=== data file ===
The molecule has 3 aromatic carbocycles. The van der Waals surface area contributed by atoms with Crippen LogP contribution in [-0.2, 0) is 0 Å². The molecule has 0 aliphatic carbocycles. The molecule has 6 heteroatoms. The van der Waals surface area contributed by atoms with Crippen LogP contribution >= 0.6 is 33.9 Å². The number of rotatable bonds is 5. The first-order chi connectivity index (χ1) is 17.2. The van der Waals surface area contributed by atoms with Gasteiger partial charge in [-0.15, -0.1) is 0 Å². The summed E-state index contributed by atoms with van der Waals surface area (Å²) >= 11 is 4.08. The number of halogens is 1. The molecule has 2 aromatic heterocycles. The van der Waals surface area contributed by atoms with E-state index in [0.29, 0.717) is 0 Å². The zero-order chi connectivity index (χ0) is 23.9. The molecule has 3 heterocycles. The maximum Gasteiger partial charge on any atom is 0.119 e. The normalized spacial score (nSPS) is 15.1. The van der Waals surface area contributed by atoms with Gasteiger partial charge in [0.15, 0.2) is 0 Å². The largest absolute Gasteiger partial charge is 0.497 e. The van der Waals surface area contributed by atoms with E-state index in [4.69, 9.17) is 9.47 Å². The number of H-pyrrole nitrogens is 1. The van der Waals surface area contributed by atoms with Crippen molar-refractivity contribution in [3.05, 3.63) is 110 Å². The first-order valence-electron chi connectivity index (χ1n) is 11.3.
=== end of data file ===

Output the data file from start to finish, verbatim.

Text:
The molecule has 3 aromatic carbocycles. The van der Waals surface area contributed by atoms with Crippen LogP contribution in [-0.2, 0) is 0 Å². The molecule has 0 aliphatic carbocycles. The molecule has 6 heteroatoms. The van der Waals surface area contributed by atoms with Crippen LogP contribution >= 0.6 is 33.9 Å². The number of rotatable bonds is 5. The first-order chi connectivity index (χ1) is 17.2. The van der Waals surface area contributed by atoms with Gasteiger partial charge in [-0.15, -0.1) is 0 Å². The summed E-state index contributed by atoms with van der Waals surface area (Å²) >= 11 is 4.08. The number of halogens is 1. The molecule has 2 aromatic heterocycles. The van der Waals surface area contributed by atoms with E-state index in [0.29, 0.717) is 0 Å². The zero-order chi connectivity index (χ0) is 23.9. The molecule has 3 heterocycles. The maximum Gasteiger partial charge on any atom is 0.119 e. The normalized spacial score (nSPS) is 15.1. The van der Waals surface area contributed by atoms with Gasteiger partial charge in [0.15, 0.2) is 0 Å². The largest absolute Gasteiger partial charge is 0.497 e. The van der Waals surface area contributed by atoms with E-state index in [4.69, 9.17) is 9.47 Å². The number of H-pyrrole nitrogens is 1. The van der Waals surface area contributed by atoms with Crippen molar-refractivity contribution in [3.05, 3.63) is 110 Å². The first-order valence-electron chi connectivity index (χ1n) is 11.3.